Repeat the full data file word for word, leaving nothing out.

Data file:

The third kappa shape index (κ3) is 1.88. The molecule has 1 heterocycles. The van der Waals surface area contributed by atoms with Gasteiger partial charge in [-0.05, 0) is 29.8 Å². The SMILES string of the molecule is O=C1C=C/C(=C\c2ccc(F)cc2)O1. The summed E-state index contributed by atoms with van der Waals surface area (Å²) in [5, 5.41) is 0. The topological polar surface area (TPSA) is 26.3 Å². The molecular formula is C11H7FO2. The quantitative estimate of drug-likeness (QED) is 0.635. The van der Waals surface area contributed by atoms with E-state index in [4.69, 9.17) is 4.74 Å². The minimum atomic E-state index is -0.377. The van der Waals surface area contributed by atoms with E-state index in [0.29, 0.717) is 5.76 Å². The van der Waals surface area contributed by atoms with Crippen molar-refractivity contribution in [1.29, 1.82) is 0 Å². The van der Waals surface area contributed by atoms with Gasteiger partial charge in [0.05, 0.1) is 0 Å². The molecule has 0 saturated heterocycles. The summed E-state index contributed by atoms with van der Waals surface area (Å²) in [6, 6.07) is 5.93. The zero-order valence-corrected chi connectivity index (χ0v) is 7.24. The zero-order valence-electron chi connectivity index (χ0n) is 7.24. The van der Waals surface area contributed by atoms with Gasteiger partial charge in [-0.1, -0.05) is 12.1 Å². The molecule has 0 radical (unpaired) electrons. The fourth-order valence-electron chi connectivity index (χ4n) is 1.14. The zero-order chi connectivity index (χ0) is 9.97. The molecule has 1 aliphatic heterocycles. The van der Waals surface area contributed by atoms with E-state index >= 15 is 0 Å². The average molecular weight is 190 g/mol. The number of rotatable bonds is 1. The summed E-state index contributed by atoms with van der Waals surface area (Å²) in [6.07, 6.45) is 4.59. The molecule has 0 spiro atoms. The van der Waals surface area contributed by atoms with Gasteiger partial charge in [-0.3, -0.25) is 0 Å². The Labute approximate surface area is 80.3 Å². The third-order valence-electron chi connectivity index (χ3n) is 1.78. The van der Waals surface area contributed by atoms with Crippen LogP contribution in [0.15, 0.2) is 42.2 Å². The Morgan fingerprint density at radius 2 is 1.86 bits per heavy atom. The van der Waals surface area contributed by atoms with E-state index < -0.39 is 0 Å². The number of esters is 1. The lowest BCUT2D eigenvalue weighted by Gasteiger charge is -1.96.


The third kappa shape index (κ3) is 1.88. The molecule has 1 heterocycles. The van der Waals surface area contributed by atoms with Gasteiger partial charge in [-0.05, 0) is 29.8 Å². The SMILES string of the molecule is O=C1C=C/C(=C\c2ccc(F)cc2)O1. The summed E-state index contributed by atoms with van der Waals surface area (Å²) in [5, 5.41) is 0. The topological polar surface area (TPSA) is 26.3 Å². The molecular formula is C11H7FO2. The quantitative estimate of drug-likeness (QED) is 0.635. The van der Waals surface area contributed by atoms with E-state index in [4.69, 9.17) is 4.74 Å². The minimum atomic E-state index is -0.377. The van der Waals surface area contributed by atoms with E-state index in [0.29, 0.717) is 5.76 Å². The van der Waals surface area contributed by atoms with Crippen molar-refractivity contribution in [1.29, 1.82) is 0 Å². The van der Waals surface area contributed by atoms with Gasteiger partial charge in [0.05, 0.1) is 0 Å². The molecule has 0 saturated heterocycles. The summed E-state index contributed by atoms with van der Waals surface area (Å²) in [6, 6.07) is 5.93. The zero-order valence-corrected chi connectivity index (χ0v) is 7.24. The zero-order valence-electron chi connectivity index (χ0n) is 7.24. The van der Waals surface area contributed by atoms with Gasteiger partial charge in [-0.1, -0.05) is 12.1 Å². The molecule has 0 radical (unpaired) electrons. The fourth-order valence-electron chi connectivity index (χ4n) is 1.14. The zero-order chi connectivity index (χ0) is 9.97. The molecule has 1 aliphatic heterocycles. The van der Waals surface area contributed by atoms with E-state index >= 15 is 0 Å². The average molecular weight is 190 g/mol. The number of rotatable bonds is 1. The summed E-state index contributed by atoms with van der Waals surface area (Å²) in [6.07, 6.45) is 4.59. The molecule has 0 spiro atoms. The van der Waals surface area contributed by atoms with Gasteiger partial charge in [-0.3, -0.25) is 0 Å². The Labute approximate surface area is 80.3 Å². The third-order valence-electron chi connectivity index (χ3n) is 1.78. The van der Waals surface area contributed by atoms with Crippen LogP contribution in [0.15, 0.2) is 42.2 Å². The Morgan fingerprint density at radius 2 is 1.86 bits per heavy atom. The van der Waals surface area contributed by atoms with E-state index < -0.39 is 0 Å². The number of esters is 1. The lowest BCUT2D eigenvalue weighted by Gasteiger charge is -1.96.